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Coronavirus Update: After 16 months on COVID-19 frontlines, nurses are leaving in droves

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Good evening, here are the coronavirus updates you need to know tonight.

Top headlines:

  1. Worn down by months on the frontlines of COVID-19, nurses are leaving in droves
  2. Trudeau promises a border restriction update “in the week to come”
  3. Ontario enters Step 3 of its reopening plan; gyms, movie theatres, and indoor dining return

In the past seven days, 2,732 cases were reported, down 24 per cent from the previous seven days. There were 70 deaths announced, down 14 per cent over the same period. At least 506 people are being treated in hospitals.

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Canada’s inoculation rate is 9th among countries with a population of one million or more people.

Sources: Canada data is compiled from government websites, Johns Hopkins and COVID-19 Canada Open Data Working Group; international data is from Johns Hopkins University.


Coronavirus explainers: Coronavirus in maps and chartsTracking vaccine dosesLockdown rules and reopening


Photo of the day

A woman holding a picture of Prime Minister Yoshihide Suga during a demonstration against Olympic Games in Tokyo, Japan. Protesters gathered to demonstrate amid concern over the safety of holding the Games during the pandemic

Yuichi Yamazaki/Getty Images


Coronavirus in Canada

  • Ontario has loosened guidelines for group homes as the province moves into Step 3 of its COVID-19 reopening plan. Scheduled indoor and outdoor non-essential visits, along with recreational outings, will now be permitted. Also today, people in the province were able to return to gyms, movie theatres and restaurant dining rooms.
  • Quebec is offering $2 million in cash prizes and student bursaries to encourage more people to get vaccinated against COVID-19. The lottery system will be split into prizes for adults and children aged 12 to 17, who will need to register on the government’s online vaccine-appointment portal to be eligible to win.
  • Manitoba is moving forward with the latest step in its reopening plans, allowing cinemas to welcome back audiences for the first time in months. Movie theatres in Manitoba get the go-ahead to resume business on Saturday.

In Ottawa, Prime Minister Justin Trudeau promised an announcement on border restrictions “in the week to come,” but is seeking feedback from premiers and territorial leaders on how and when to ease restrictions on international travel to Canada.

  • The Canadian border could open to fully-vaccinated Americans for non-essential travel in mid-August, according to a readout from the Prime Minister’s Office. If vaccination rates continue to increase, the country may be able to open its borders to fully-vaccinated travellers from all countries by early September, the readout said.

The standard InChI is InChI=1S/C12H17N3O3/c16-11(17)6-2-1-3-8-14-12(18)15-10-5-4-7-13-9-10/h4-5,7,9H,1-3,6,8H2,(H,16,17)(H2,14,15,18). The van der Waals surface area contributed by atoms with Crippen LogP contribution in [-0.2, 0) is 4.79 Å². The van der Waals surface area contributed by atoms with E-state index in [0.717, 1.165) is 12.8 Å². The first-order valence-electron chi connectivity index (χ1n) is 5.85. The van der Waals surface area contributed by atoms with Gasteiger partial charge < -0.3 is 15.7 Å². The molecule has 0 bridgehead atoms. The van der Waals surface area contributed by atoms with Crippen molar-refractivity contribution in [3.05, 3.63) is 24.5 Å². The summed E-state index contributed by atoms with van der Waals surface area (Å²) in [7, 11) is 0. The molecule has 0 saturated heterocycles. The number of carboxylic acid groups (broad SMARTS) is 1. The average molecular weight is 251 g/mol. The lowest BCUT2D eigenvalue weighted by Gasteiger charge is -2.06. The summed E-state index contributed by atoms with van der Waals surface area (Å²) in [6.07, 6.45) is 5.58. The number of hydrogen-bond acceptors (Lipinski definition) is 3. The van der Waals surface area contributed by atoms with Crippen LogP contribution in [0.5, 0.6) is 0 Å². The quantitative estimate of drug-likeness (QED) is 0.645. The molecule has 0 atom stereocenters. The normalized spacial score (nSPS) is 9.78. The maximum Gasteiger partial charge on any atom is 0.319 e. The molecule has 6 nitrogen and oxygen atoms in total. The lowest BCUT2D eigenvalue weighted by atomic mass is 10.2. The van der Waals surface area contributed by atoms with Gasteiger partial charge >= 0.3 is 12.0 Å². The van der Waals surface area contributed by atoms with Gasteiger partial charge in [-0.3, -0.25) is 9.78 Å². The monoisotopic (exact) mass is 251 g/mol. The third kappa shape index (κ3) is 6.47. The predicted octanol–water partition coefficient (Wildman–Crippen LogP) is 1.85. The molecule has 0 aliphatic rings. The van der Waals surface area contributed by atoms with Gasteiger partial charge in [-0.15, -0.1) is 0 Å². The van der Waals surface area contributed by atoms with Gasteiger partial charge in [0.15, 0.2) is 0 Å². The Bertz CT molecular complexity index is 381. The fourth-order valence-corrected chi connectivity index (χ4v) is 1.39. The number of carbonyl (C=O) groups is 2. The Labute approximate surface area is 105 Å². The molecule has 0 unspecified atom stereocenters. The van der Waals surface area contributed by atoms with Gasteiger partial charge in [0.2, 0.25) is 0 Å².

“We’ve seen nurses leave and leave and leave”: After 16 merciless months on the front lines of the COVID-19 pandemic, worn-down Canadian nurses are retiring early, moving to part-time hours, or are leaving the profession entirely.

  • The nursing shortage, a long-standing problem exacerbated by COVID-19, is now forcing some hospitals to close beds temporarily, scale back emergency-department hours over the summer and delay the full reopening of operating rooms.

Coronavirus around the world

  • The number of daily COVID-19 infections in the United Kingdom has topped 50,000 for the first time since the peak of the pandemic in January, raising concerns about the British government’s plans to ease all remaining restrictions on Monday.
  • In the United States, residents of Los Angeles, California will again be required to wear masks indoors, regardless of their vaccination status, amid a spike in COVID-19 cases from the highly transmissible Delta variant.

Coronavirus and business

Travel agents say that while there is no lack of enthusiasm among Canadians to travel abroad, confusing vaccine policies are holding back a full rebound in the industry.

  • Before the pandemic, the documents outlining entry requirements that travel agent Kristin Hoogendoorn would hand her clients prior to a trip typically consisted of a single page. Now documents run as long as six pages and consist of complicated entry requirements that often change.
  • The situation is also affecting the amount of labour involved in each booking. Tripcentral.ca president Richard Vanderlubbe said booking a trip for a client can now take three times as long as it did before the pandemic.

Also today: The Canadian dollar has been losing ground over the past two months – despite rising employment and inflation, along with declining cases of COVID-19 in Canada.

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Sources: Canada data are compiled from government websites, Johns Hopkins University and COVID-19 Canada Open Data Working Group; international data are from Johns Hopkins.

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